Organic Cotton Mart<p>Some shoppers prefer to use mesh bags when shopping for fruits and veggies. We recommend checking out <a href="https://www.amazon.com/Best-Reusable-Produce-Organic-Cotton/dp/B07CK2TJKL/ref=sr_1_16?crid=10A7NM0LQ0B7E&dchild=1&keywords=mesh+produce+bags&qid=1613483897&s=home-garden&sprefix=mesh+pro%2Cgarden%2C162&sr=1-16" target="_blank">Organic Cotton Mart's Reusable Cotton Mesh Produce Bags</a> if you're in this camp, as they're made with Global Organic Textile Standard (GOTS) certified cotton.</p> <p>Mesh reusable produce bags can make the checkout process easier than muslin bags since you can see what's inside them without having to open them up. Plus, the tare weight (i.e., the weight of the empty bag that should be subtracted from the total weight of your produce to make sure you don't pay extra for using your bag) is printed right on the label of Organic Cotton Mart's bags, making everything that much more convenient.</p> <p><strong>Customer rating:</strong> 4.6 out of 5 stars with nearly 1,000 Amazon reviews</p><strong>Why buy:</strong> GOTS certified; Machine washable; Biodegradable
Simple Ecology<p>On the other hand, if you just want to purchase muslin bags, we like <a href="https://www.amazon.com/Simple-Ecology-Reusable-Organic-Shopping/dp/B004UJ0U0C" target="_blank">Simple Ecology's Reusable Produce Bags</a>, which are also made with GOTS-certified organic cotton. Simple Ecology also has a <a href="https://www.amazon.com/dp/B01N6AUMBG/ref=sspa_dk_detail_2?psc=1&pd_rd_i=B01N6AUMBG&pd_rd_w=MA3ZS&pf_rd_p=cbc856ed-1371-4f23-b89d-d3fb30edf66d&pd_rd_wg=hVunQ&pf_rd_r=G6RTQ1Z5DKEY325MAJZ9&pd_rd_r=5d298b3a-1be7-4ebd-a9e1-d5d672a40497&spLa=ZW5jcnlwdGVkUXVhbGlmaWVyPUExMzc4RVAxWjNLOTdCJmVuY3J5cHRlZElkPUEwNTc0NTAwMzBDMjFYOVJPTUpWSCZlbmNyeXB0ZWRBZElkPUEwNjYyOTM4M0s4Vk81SVBPS1NFSyZ3aWRnZXROYW1lPXNwX2RldGFpbF90aGVtYXRpYyZhY3Rpb249Y2xpY2tSZWRpcmVjdCZkb05vdExvZ0NsaWNrPXRydWU=" target="_blank">starter kit</a> that comes with several reusable grocery bags if you're looking for more variety.</p> <p>The benefit of using muslin reusable produce bags is that, unlike mesh, there are no holes for small items to slip through. This means that in addition to larger produce, you can use them to purchase bulk foods like lentils, beans and rice — or even powders like flour or spices — without worrying about anything leaking. They're also best for keeping leafy greens fresh.</p> <p><strong>Customer rating:</strong> 4.7 out of 5 stars with nearly 1,500 Amazon reviews</p><strong>Why buy:</strong> GOTS certified; Machine washable; Biodegradable; Sustainable Forestry Initiative (SFI) certified packaging when purchased from manufacturer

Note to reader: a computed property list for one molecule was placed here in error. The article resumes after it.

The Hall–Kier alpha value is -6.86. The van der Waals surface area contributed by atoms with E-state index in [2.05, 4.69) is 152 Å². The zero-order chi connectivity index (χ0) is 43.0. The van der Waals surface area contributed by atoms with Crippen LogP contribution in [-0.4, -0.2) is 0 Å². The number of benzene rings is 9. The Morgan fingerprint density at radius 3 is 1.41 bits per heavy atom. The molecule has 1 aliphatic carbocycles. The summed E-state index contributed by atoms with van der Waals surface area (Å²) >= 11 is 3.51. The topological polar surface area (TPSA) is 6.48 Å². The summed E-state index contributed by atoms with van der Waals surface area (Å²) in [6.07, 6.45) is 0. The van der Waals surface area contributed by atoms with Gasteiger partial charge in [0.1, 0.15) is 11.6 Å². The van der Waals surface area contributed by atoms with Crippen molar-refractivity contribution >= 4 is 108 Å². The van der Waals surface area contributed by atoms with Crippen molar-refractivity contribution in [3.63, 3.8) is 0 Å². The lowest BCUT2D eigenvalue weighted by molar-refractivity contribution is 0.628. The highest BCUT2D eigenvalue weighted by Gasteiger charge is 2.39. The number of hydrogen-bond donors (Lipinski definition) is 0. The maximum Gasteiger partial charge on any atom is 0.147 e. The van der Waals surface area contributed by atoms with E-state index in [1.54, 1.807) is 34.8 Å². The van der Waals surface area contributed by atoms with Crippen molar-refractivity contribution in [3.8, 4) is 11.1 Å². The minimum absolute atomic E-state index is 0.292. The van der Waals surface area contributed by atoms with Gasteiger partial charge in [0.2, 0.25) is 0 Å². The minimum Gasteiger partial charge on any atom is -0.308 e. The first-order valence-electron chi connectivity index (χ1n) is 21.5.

ECOBAGS<p>Whether you're buying bread, fresh flowers, produce or all of the above, the <a href="https://www.amazon.com/ECOBAGS-Market-Collection-Reusable-Natural/dp/B08KFGPGN5" target="_blank" rel="noopener noreferrer">ECOBAGS Market Collection Reusable Bag Set</a> is ideal for <a href="https://www.ecowatch.com/farmers-markets-coronavirus-safety-2645581711.html" target="_self">farmers market</a> shopping or large grocery hauls. The netted bags are durable, flexible, and pack down small so they're easy to keep in your car or purse.</p> <p>ECOBAGS is a woman-owned certified B Corp, which means it uses sound social and environmental practices. These bags come in packs of three or five and have a few different handle lengths and color options, but they're all made with GOTS-certified organic cotton.</p> <p><strong>Customer rating: </strong>Not applicable</p><p><strong>Why buy:</strong> GOTS certified; Machine washable; Biodegradable; Certified B Corp; SA8000 certified for the protection of basic human rights of workers</p>
By Diana Donlon
A handful of states around the country have begun to recognize the importance of carbon farming as an expedient tool to fight climate change. What's carbon farming? Eric Toensmeier, author of The Carbon Farming Solution, describes it as "a suite of crops and agricultural practices that sequester carbon in the soil and in perennial vegetation like trees." If carbon farming were widely implemented, it could return billions of tons of carbon from the atmosphere—where there's currently too much, to the soil where there's too little. Carbon in the soil, i.e. soil carbon, becomes a resource that increases food, water and climate security.